Article Published: March 11, 2014
Article Published: March 11, 2014
The Andy Warhol Museum is a vital forum in which diverse audiences of artists, scholars and the general public are galvanized through creative interaction with the art and life of Andy Warhol. The Warhol is ever-changing, constantly redefining itself in relationship to contemporary life using its unique collections and dynamic interactive programming as tools. Meet the man behind the magic—Joshua Jeffery.
TEQ: So Josh, tell us about yourself and how you ended up running digital engagement for the Warhol.
J.J.: I’m originally from upstate New York and moved to Pittsburgh for grad school at Carnegie Mellon’s Entertainment Technology Center. I loved this city so much that I decided to stay, and I’m lucky that timing and connections worked out to be the first person to fill this role at The Andy Warhol Museum.
My role at The Warhol involves directing all visitor-facing technology initiatives, including web projects, mobile apps, in-gallery interactives and even a bit of social media with my colleagues. Outside of work I’m a big theme park/coaster enthusiast and a total National Park geek.
TEQ: Why has it been important for the Warhol to embrace a digital strategy? Tell us about the social media, application and web projects that it entails.
J.J.: Museums sit in a sort of strange place in 2014. We’re activelycompeting with other location-based entertainment venues for patrons, but we’re also storehouses for society’s best and greatest artifacts. As such, we try to embrace the tools and technologies our patrons bring with them every day, partially to avoid falling in under the stereotype of “dusty old museum.” The Warhol attracts a much younger demographic than most encyclopedic art museums, which means a higher use rate of bleeding-edge technologies and a greater chance for us to create a lasting impression of our brand and educational mission through devices like smart phones.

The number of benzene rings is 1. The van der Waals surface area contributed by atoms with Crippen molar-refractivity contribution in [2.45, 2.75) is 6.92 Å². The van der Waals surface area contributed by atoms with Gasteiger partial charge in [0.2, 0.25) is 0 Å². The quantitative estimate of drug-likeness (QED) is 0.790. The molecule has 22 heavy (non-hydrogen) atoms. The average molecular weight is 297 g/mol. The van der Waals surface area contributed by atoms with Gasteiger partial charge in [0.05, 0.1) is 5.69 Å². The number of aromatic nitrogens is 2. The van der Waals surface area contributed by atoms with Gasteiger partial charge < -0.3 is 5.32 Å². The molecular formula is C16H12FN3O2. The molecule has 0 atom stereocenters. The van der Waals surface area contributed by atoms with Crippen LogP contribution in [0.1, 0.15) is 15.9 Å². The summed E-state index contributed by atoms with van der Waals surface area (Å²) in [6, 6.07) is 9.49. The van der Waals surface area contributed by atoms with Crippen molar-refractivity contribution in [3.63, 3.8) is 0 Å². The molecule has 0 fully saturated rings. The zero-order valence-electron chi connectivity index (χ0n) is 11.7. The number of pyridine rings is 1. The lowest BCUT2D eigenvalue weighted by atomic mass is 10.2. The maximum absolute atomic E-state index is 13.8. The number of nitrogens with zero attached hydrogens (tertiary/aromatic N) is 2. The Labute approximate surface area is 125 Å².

More importantly, 2013 was an incredible year for Warhol as a hot, global cultural brand, and we’re sending more exhibitions and loans than ever around the world. We’re wrapping up the largest-ever retrospective of Warhol’s work in Asia, and have numerous exhibitions in Europe and the U.S. as well. In fact, we’ve recently announced a forthcoming museum annex in New York.
Because of those factors and because Warhol himself was a lover of technology, it’s important that we embrace technology wherever appropriate to tell his story and enhance the art experience. We’ve created a number of unique in-gallery interactives, a couple mobile apps, dozens of web projects and we are among the top 10 followed museums in the world on social media. The digital projects we create are always about connecting a guest to Warhol’s work in a personal way, whether it’s having them create their own artwork with our DIY POP app or earning their 15 minutes of fame with one of our many Screen Test machines which travel around the world.
TEQ: What’s the toughest aspect of your job?
J.J.: I often tell people the hardest part of my job is to be an advocate for humans and artwork by keeping technology out of places it doesn’t need to be. It’s easy to be fascinated by the spectacle of some of the newest technologies. As much as I love technology, I’m a believer that no tech can replace the one-on-one interactions our guests have with one of our many curatorial or gallery staff experts.
TEQ: How do you keep up with the quickly emerging technologies?
J.J.: One of the best ways I’ve found to keep up with emerging technologies is to continue building relationships with local universities: in particular, Carnegie Mellon. Being that some of the latest and greatest technologies are invented right in our backyard, we’ve been fortunate enough to partner with numerous departments to realize technology-based projects. There’s nothing better than the incredible student minds they offer to really push ideas to the bleeding edge.
TEQ: What do you think Andy would think of digital media as way to capture content and create art?
J.J.: Working for The Warhol, we have to be very careful to not declare what Andy would like or think, but we do know that he was rather fascinated with technology throughout his life and art-making practice. He was one of the first artists to fully embrace cutting-edge technology to produce work—like photo booths, Polaroid cameras, photographic silkscreen printing, and even computers in the 1980s. We only have to look to numerous Warhol contemporaries today to get an idea of how he might leverage media in his practice. I do happen to think that Twitter is the ultimate Warholian medium: it’s fleeting, requires excellent buzzwords, and gives everyone a ticket to 15 minutes of fame.
TEQ: Do you ever get overwhelmed and just go analog for a few days?
J.J.: As much as I’d like to say yes, I can’t seem to do it. Even when I’m hiking in the middle of nowhere I track my hike progress with apps. They don’t call us digital natives for nothing.